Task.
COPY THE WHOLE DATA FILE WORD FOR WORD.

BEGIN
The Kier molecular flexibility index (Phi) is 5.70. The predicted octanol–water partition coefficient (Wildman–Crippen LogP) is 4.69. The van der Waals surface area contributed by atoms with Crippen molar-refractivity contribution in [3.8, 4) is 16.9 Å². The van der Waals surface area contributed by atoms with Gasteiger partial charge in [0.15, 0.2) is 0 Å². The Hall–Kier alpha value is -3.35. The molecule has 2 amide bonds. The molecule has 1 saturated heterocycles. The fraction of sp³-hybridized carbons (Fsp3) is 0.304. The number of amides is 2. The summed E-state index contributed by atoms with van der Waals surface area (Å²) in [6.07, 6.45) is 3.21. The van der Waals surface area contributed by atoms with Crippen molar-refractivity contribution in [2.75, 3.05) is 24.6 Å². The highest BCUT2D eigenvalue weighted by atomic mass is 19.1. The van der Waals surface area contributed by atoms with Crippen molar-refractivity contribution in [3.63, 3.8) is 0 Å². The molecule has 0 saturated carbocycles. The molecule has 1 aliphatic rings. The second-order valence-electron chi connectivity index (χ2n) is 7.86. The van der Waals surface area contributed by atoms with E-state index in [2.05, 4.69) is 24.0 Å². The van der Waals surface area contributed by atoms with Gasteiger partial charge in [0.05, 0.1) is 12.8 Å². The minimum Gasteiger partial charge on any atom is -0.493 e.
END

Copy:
The Kier molecular flexibility index (Phi) is 5.70. The predicted octanol–water partition coefficient (Wildman–Crippen LogP) is 4.69. The van der Waals surface area contributed by atoms with Crippen molar-refractivity contribution in [3.8, 4) is 16.9 Å². The van der Waals surface area contributed by atoms with Gasteiger partial charge in [0.15, 0.2) is 0 Å². The Hall–Kier alpha value is -3.35. The molecule has 2 amide bonds. The molecule has 1 saturated heterocycles. The fraction of sp³-hybridized carbons (Fsp3) is 0.304. The number of amides is 2. The summed E-state index contributed by atoms with van der Waals surface area (Å²) in [6.07, 6.45) is 3.21. The van der Waals surface area contributed by atoms with Crippen molar-refractivity contribution in [2.75, 3.05) is 24.6 Å². The highest BCUT2D eigenvalue weighted by atomic mass is 19.1. The van der Waals surface area contributed by atoms with Crippen molar-refractivity contribution in [3.63, 3.8) is 0 Å². The molecule has 0 saturated carbocycles. The molecule has 1 aliphatic rings. The second-order valence-electron chi connectivity index (χ2n) is 7.86. The van der Waals surface area contributed by atoms with E-state index in [2.05, 4.69) is 24.0 Å². The van der Waals surface area contributed by atoms with Gasteiger partial charge in [0.05, 0.1) is 12.8 Å². The minimum Gasteiger partial charge on any atom is -0.493 e.